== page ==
By this time, the process of proclaiming doctors had been formalized and assigned to the Congregation of Rites.[v] Additionally, during the XVIII Century, the requirements for recognizing doctors were articulated in a treatise by Cardinal Prospero Lambertini (later Pope Benedict XIV):
To become a Doctor of the Church three things are necessary: namely, eminent doctrine, outstanding holiness of life…; and a declaration passed by the supreme pontiff or a legitimately assembled General Council.[vi]
Those same requirements remain in effect today.
As we can see, all of the doctors proclaimed during the XVIII Century were bishops (including one pope); three dated from the first millennium and one from the second millennium; the average death-to-doctorate interval soared to 1,067 years.
If the formal process was slow to produce results during the XVIII Century, this was about to change.
IV. 19TH CENTURY PROCLAMATIONS
15. St. Peter Damian, Cardinal (1007 - 1072; recognized in 1828 by Pope Leo XII)
16. St. Bernard of Clairvaux, Priest (1090 - 1153; recognized in 1830 by Pope Pius VIII)
17. St. Hilary of Poitiers, Bishop (300 - 367; recognized in 1851 by Pope Pius IX)
18. St. Alphonsus Liguori, Bishop (1696 - 1787; recognized in 1871 by Pope Pius IX)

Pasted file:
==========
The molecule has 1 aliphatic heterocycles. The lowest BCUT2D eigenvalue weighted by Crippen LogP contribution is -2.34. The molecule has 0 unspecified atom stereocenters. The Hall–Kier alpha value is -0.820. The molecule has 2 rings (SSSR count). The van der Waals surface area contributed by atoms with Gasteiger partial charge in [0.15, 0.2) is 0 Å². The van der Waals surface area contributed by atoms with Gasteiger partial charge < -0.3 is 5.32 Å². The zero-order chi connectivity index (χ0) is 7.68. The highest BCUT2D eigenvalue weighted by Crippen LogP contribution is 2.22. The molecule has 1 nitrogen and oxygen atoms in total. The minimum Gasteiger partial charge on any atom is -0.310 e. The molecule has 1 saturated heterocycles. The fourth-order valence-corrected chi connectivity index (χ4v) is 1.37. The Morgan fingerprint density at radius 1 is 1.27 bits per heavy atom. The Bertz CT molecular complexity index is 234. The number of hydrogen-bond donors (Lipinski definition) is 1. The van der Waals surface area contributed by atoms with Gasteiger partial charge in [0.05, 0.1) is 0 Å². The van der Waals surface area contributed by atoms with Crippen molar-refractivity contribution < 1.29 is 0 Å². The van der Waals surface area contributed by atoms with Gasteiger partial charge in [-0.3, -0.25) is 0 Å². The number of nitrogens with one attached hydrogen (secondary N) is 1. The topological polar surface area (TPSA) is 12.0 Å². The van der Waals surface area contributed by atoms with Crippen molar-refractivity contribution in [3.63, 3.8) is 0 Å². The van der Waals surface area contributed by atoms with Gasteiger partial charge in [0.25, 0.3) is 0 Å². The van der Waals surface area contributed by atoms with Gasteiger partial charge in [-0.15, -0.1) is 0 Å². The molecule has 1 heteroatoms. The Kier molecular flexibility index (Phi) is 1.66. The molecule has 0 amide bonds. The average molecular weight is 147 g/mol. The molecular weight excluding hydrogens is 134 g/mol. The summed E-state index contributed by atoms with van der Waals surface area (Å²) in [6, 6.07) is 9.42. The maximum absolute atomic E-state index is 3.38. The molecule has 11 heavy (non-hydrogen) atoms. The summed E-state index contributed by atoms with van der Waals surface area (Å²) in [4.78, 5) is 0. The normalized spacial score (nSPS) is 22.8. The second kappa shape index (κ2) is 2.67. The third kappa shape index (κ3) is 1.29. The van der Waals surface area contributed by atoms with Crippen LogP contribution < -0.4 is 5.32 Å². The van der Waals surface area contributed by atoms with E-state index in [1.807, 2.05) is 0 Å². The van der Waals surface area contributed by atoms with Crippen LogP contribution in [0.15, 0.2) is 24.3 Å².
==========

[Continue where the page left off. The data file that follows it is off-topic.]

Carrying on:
19. St. Francis de Sales, Bishop (1567 - 1622; recognized in 1877 by Pope Pius IX)
20. St. Cyril of Alexandria, Archbishop (376 - 444; recognized in 1883 by Pope Leo XIII)
21. St. Cyril of Jerusalem, Archbishop (315 - 386; recognized in 1883 by Pope Leo XIII)
22. St. John Damascene, Priest/monk (676 - 749; recognized in 1890 by Pope Leo XIII)
23. St. Bede the Venerable, Priest/monk (672 - 735; recognized in 1899 by Pope Leo XIII)
Nine new doctors were recognized in the XIX Century—more than double what had been recognized the century before, and four of the new doctors were men of the second millennium. The average death-to-doctorate interval remained high at 944 years, buoyed by the growing gap between then and the Patristic Era from whence five of the new doctors originated. However, the celerity suggested by the XIX Century results is breathtaking: one case in particular, that of St. Alphonsus Liguori, resulted in a proclamation a mere 84 years after the saint’s death—a veritable blink of an eye in Church time!
Additionally, the great majority of the new doctors—seven of them—were recognized during one prodigious run involving just two popes, Pius IX and Leo XIII. Six of these doctors, beginning with Alphonsus, were recognized in the 30 years immediately following the First Vatican Council.
Then, the Church’s “doctor factory” took a twenty-year hiatus.
V. 20TH CENTURY PROCLAMATIONS
24. St. Ephrem, Deacon (306 - 373; recognized in 1920 by Pope Benedict XV)
25. St. Peter Canisius, Priest (1521 - 1597; recognized in 1925 by Pope Pius XI)
26. St. John of the Cross, Priest/mystic (1542 - 1591; recognized in 1926 by Pope Pius XI)
27. St. Robert Bellarmine, Archbishop (1542 - 1621; recognized in 1931 by Pope Pius XI)
28. St. Albertus Magnus, Bishop (1193 - 1280; recognized in 1931 by Pope Pius XI)